At Colombo (PSO), June 25-29, 2015. Sri Lanka won by seven wickets. Toss: Pakistan. Test debut: P. V. D. Chameera.
Sri Lanka shook up their side after the setback at Galle, and two vibrant young bowlers set them on course for a series-squaring win. In the first innings, 22-year-old off-spinner Tharindu Kaushal gutted the lower order, claiming a maiden five-for. In the second, 23-year-old debutant Dushmantha Chameera rattled the Pakistanis with his pace.

In only his second Test, Kaushal gleaned considerable turn from the first-day pitch, and Pakistan's batsmen struggled to counter him. Mohammad Hafeez was Exhibit A: he prodded at Kaushal, offering a genial handshake, but the ball was leaning in for the kiss on both cheeks. It turned far more than he expected, and clipped the inner half of the bat before wriggling on to leg stump. Asad Shafiq had his inside edge beaten completely and was out leg-before. Sarfraz Ahmed did manage to get bat on the ball that dismissed him, only for the deflection to fly off his pads to first slip. Kaushal finished with five for 42 and, with Prasad having claimed three top-order wickets, Pakistan were skittled for 138.

Sri Lanka's response was slow but steady. Silva's 80 took almost five and a half hours, though he was lucky to escape a reviewed decision for a catch off Zulfiqar Babar at slip when 13: replays indicated no contact, but Paul Reiffel, the third umpire, omitted to check for lbw, and it was later shown that the ball was hitting the stumps. So Silva survived - and no one else was in any great rush either. Mathews made the only other half-century of the innings, using up 153 deliveries over his 77, as Sri Lanka amassed a lead of 177. Yasir Shah took another six wickets, but had to toil through more than 40 overs, with Wahab Riaz able to bowl only nine because his hand had been broken by Chameera when he batted.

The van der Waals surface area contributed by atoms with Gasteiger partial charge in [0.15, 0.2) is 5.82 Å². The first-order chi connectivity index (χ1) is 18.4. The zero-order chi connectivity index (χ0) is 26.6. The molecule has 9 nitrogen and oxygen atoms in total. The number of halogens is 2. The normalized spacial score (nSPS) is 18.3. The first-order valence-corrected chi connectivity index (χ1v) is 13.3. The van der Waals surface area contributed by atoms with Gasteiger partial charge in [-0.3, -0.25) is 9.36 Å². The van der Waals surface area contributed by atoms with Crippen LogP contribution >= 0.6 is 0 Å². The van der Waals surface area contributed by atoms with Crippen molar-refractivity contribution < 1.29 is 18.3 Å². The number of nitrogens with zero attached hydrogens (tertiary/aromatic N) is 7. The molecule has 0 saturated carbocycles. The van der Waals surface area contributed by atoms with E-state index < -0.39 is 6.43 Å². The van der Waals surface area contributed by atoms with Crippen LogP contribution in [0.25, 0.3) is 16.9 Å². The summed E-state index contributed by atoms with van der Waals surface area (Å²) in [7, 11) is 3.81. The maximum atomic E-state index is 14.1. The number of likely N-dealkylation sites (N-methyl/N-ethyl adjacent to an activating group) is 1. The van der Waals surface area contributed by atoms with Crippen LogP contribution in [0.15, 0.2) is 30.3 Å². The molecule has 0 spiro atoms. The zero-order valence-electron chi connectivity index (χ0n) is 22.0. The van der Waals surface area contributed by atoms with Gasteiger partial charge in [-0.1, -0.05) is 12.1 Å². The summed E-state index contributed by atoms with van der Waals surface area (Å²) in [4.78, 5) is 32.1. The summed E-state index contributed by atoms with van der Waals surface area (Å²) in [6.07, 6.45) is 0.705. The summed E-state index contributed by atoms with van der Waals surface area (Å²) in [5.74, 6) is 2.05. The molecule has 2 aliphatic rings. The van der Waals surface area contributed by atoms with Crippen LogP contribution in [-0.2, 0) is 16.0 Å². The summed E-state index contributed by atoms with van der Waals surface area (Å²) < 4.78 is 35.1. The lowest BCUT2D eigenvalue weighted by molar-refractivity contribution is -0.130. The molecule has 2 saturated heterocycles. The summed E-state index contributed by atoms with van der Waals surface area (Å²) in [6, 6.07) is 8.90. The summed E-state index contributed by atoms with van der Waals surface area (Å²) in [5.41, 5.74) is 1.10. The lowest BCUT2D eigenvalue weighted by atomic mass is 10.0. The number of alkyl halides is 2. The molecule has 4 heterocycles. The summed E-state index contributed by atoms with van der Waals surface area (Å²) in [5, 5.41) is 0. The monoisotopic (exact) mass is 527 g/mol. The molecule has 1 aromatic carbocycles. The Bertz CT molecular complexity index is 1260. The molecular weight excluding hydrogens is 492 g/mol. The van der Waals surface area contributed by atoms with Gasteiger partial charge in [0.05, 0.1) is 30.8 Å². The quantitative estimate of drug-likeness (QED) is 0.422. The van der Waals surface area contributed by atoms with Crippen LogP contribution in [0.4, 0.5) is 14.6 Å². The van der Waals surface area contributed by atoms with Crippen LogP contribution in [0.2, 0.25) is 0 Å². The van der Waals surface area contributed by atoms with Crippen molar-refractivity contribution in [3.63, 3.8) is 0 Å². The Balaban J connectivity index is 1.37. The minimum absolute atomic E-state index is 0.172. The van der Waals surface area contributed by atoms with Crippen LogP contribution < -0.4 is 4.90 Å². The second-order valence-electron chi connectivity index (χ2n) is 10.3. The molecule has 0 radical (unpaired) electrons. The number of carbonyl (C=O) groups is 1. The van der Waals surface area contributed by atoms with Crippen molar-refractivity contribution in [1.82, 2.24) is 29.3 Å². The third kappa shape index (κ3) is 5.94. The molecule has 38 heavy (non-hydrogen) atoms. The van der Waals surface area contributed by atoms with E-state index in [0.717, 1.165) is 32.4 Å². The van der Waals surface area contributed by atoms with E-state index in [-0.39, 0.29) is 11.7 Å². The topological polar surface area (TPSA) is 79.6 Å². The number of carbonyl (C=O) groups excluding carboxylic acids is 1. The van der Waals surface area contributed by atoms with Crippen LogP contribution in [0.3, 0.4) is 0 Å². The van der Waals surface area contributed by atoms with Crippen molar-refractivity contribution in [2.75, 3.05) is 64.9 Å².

Azhar Ali then outdid even Silva for patience, surviving eight and a half hours for 117 as he led a much stronger Pakistan response. He put on 120 for the second wicket with Ahmed Shehzad, and 73 for the third with Younis Khan, who was winning his 100th cap. But, after Younis departed for 40, Azhar had to watch wickets tumble at the other end.

Misbah-ul-Haq was the first victim of Prasad's canny use of the second new ball, shortly before lunch on the fourth day, trapped by one that seamed in. Prasad later had Sarfraz Ahmed caught behind, then yorked Yasir. The remainder of the lower order surrendered to Chameera, who nudged 150kph during the afternoon. Finally, running out of partners, Azhar was stumped after reaching his fifth Test century against Sri Lanka, and ninth in all. Pakistan's last six fell for 55, with Prasad adding four for 92 to his three first-innings scalps. Chandimal made six dismissals in the innings, equalling Amal Silva's national record, set against India at the SSC in 1985-86.

Sri Lanka needed only 153 for their 50th Test win on home soil, but could not start until the fifth morning because of rain. And, with more bad weather forecast for the afternoon, they looked to collect the runs quickly against an attack lacking Wahab. Vithanage, sent in to open, whipped his first delivery over midwicket, and hit three more fours, plus successive sixes off Zulfiqar Babar, in his 23-ball 34. Karunaratne stroked a smooth fifty and, though Sangakkara was out for a golden duck in his final innings against long- suffering Pakistan - he finished with 2,911 runs against them in 23 Tests at an average of 74 - Mathews and Thirimanne settled matters before the weather could make a difference.
Man of the Match: K. T. G. D. Prasad.